English still retains some nominative pronouns, which are contrasted with the accusative (comparable to the oblique or disjunctive in some other languages): I (accusative me), we (accusative us), he (accusative him), she (accusative her), they (accusative them) and who (accusative whom).

Transitive verb

transitivetransitive verbstransitivity
The accusative case (abbreviated ) of a noun is the grammatical case used to mark the direct object of a transitive verb.
* Accept a direct object (in accusative in the positive form, and in genitive in the negative form)

Arabic

Arabic languageArabic-languageArab
The accusative case is typical of early Indo-European languages and still exists in some of them (including Latin, Sanskrit, Greek, German, Polish, Russian), in the Finno-Ugric languages, and in Semitic languages (such as Arabic).
Nouns in Literary Arabic have three grammatical cases (nominative, accusative, and genitive [also used when the noun is governed by a preposition]); three numbers (singular, dual and plural); two genders (masculine and feminine); and three "states" (indefinite, definite, and construct).

Semitic languages

SemiticSemitic languageArabian
The accusative case is typical of early Indo-European languages and still exists in some of them (including Latin, Sanskrit, Greek, German, Polish, Russian), in the Finno-Ugric languages, and in Semitic languages (such as Arabic).
The proto-Semitic three-case system (nominative, accusative and genitive) with differing vowel endings (-u, -a -i), fully preserved in Qur'anic Arabic (see ʾIʿrab), Akkadian and Ugaritic, has disappeared everywhere in the many colloquial forms of Semitic languages.

Ido language

IdoIdistconferences
In Ido the -n suffix is optional, as subject-verb-object order is assumed when it is not present.
Esperanto's inventor, L. L. Zamenhof, having heard a number of complaints, had suggested in 1894 a proposal for a Reformed Esperanto with several changes that Ido adopted and made it closer to French: eliminating the accented letters and the accusative case, changing the plural to an Italianesque -i, and replacing the table of correlatives with more Latinate words.

Esperanto grammar

grammarComparative ''theEsperanto
Esperanto grammar involves only two cases, a nominative and an accusative.
Nouns and adjectives have two cases, nominative/oblique and accusative/allative, and two numbers, singular and plural; the adjectival form of personal pronouns behaves like a genitive case.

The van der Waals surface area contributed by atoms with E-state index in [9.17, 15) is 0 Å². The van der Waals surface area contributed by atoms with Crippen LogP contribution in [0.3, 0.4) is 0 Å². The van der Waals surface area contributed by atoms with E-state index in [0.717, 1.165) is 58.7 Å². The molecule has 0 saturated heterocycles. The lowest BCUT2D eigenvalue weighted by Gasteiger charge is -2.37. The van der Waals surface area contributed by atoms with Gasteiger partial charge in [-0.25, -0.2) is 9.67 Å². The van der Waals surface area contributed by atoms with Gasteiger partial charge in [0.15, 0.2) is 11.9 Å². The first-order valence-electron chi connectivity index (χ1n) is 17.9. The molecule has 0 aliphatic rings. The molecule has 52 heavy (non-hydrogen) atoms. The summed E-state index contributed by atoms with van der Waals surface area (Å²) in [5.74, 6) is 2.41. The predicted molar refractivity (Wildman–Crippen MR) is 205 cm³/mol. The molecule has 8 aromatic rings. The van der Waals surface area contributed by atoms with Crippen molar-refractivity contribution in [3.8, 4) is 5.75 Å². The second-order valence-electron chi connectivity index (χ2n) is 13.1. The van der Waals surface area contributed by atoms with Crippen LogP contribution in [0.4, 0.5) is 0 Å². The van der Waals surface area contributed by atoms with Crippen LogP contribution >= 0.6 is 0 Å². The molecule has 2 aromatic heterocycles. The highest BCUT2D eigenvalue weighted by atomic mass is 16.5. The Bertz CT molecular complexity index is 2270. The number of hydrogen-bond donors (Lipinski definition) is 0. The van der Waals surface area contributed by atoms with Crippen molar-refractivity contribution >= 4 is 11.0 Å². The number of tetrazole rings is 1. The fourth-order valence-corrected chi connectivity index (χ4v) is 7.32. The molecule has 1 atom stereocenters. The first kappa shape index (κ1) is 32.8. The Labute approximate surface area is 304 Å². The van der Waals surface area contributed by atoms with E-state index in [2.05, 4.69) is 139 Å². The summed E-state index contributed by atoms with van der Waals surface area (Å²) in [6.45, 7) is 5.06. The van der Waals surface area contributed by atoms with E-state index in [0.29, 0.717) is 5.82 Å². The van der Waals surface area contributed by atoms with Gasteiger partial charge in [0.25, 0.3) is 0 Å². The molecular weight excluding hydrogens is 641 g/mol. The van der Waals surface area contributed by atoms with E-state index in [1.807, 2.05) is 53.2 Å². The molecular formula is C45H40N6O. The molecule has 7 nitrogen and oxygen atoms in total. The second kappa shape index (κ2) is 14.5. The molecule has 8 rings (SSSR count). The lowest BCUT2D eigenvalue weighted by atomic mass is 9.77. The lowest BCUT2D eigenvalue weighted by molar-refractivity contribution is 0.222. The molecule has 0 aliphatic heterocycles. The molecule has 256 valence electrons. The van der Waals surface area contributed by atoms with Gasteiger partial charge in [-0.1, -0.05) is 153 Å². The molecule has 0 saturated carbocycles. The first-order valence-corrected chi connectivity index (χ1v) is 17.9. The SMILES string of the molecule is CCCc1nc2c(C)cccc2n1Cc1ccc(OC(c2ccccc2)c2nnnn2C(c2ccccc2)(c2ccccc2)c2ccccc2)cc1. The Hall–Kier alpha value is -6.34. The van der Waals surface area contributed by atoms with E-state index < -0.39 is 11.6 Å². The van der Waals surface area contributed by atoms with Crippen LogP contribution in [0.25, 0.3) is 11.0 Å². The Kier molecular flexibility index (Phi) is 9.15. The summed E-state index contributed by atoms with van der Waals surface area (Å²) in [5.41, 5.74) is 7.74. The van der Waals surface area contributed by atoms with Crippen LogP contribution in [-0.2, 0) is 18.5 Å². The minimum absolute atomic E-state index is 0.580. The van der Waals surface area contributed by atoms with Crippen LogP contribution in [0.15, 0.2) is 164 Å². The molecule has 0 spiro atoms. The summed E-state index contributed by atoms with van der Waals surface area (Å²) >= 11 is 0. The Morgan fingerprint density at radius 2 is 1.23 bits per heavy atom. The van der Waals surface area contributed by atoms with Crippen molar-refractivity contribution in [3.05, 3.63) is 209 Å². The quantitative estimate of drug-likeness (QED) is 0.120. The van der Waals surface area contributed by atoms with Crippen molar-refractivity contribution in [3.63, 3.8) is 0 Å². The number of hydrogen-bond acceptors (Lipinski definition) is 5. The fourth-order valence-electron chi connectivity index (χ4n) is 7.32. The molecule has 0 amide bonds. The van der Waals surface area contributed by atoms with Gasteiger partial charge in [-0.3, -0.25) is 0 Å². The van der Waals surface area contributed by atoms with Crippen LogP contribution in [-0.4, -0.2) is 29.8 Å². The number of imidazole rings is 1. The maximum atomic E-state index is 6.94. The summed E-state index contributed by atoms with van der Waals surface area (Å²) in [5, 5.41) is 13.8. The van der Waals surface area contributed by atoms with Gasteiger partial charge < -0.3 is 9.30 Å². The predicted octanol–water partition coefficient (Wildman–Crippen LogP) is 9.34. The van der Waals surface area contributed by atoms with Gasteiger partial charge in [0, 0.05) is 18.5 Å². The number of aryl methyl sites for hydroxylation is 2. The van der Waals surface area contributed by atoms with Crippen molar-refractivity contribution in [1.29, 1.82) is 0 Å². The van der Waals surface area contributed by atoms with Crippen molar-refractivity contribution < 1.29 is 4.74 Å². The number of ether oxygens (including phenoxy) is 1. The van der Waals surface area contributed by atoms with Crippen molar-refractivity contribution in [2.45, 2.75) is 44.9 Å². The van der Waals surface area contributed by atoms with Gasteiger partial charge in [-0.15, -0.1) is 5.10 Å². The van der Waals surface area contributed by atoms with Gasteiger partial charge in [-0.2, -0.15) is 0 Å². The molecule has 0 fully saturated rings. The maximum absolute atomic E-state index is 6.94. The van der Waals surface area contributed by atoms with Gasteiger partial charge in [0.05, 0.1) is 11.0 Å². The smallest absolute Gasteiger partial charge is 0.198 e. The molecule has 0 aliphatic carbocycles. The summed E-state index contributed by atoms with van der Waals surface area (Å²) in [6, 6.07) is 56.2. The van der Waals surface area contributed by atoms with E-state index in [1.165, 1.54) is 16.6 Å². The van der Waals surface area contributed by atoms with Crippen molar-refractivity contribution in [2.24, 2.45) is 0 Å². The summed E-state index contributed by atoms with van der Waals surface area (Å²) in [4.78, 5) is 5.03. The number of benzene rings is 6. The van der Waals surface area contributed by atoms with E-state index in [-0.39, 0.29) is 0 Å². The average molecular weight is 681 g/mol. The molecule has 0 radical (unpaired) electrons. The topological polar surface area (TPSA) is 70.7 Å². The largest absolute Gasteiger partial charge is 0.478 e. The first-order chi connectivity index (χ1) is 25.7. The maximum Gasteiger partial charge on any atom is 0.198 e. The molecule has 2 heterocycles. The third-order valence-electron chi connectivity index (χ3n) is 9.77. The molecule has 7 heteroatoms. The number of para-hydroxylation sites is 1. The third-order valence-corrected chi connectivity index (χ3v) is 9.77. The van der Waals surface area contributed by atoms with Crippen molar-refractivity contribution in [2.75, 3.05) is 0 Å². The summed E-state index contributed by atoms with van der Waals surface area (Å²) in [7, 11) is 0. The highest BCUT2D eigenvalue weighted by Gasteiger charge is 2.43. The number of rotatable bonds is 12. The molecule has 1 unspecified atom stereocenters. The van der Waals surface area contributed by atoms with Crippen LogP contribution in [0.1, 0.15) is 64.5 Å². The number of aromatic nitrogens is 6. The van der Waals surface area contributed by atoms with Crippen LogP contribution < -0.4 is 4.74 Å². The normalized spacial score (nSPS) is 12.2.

Finnic languages

FinnicFinnic languageBaltic-Finnic
Balto-Finnic languages, such as Finnish and Estonian, have two cases to mark objects, the accusative and the partitive case.

Telicity

telicatelicatelic verbs
In morphosyntactic alignment terms, both perform the accusative function, but the accusative object is telic, while the partitive is not.
In Finnish, the telicity is mandatorily marked on the object: the accusative is telic, and the partitive is used to express atelicity.

Animacy

animateinanimateanimacy hierarchy
In the masculine, Russian also distinguishes between animate and inanimate nouns with regard to the accusative; only the animates carry a marker in this case.
Because of the similarities in morphology of feminine and masculine grammatical gender inflections in Indo-European languages, there is a theory that in an early stage, the Proto-Indo-European language had only two grammatical genders: "animate" and "inanimate/neuter"; the most obvious difference being that inanimate/neuter nouns used the same form for the nominative, vocative, and accusative noun cases.

Nota accusativi

*Nota accusativi
Nota accusativi is a grammatical term meaning "denoting accusative case".

German articles

definite articleGermanGerman article
The masculine forms for German articles, e.g., 'the', 'a/an', 'my', etc., change in the accusative case: they always end in -en.

Geʽez

Ge'ezEthiopicGe'ez language
It is preserved today only in Modern Standard Arabic and Ge'ez.
Objects of verbs show accusative case marked with the suffix /-a/:

Genitive case

genitivegen.GEN
The accusative is identical either to the nominative or the genitive, except for personal pronouns and the personal interrogative pronoun kuka/ken, which have a special accusative form ending in -t.
A complication in Finnic languages is that the accusative case -(e)n is homophonic to the genitive case.

German pronouns

GermanGerman pronoun
Some German pronouns also change in the accusative case.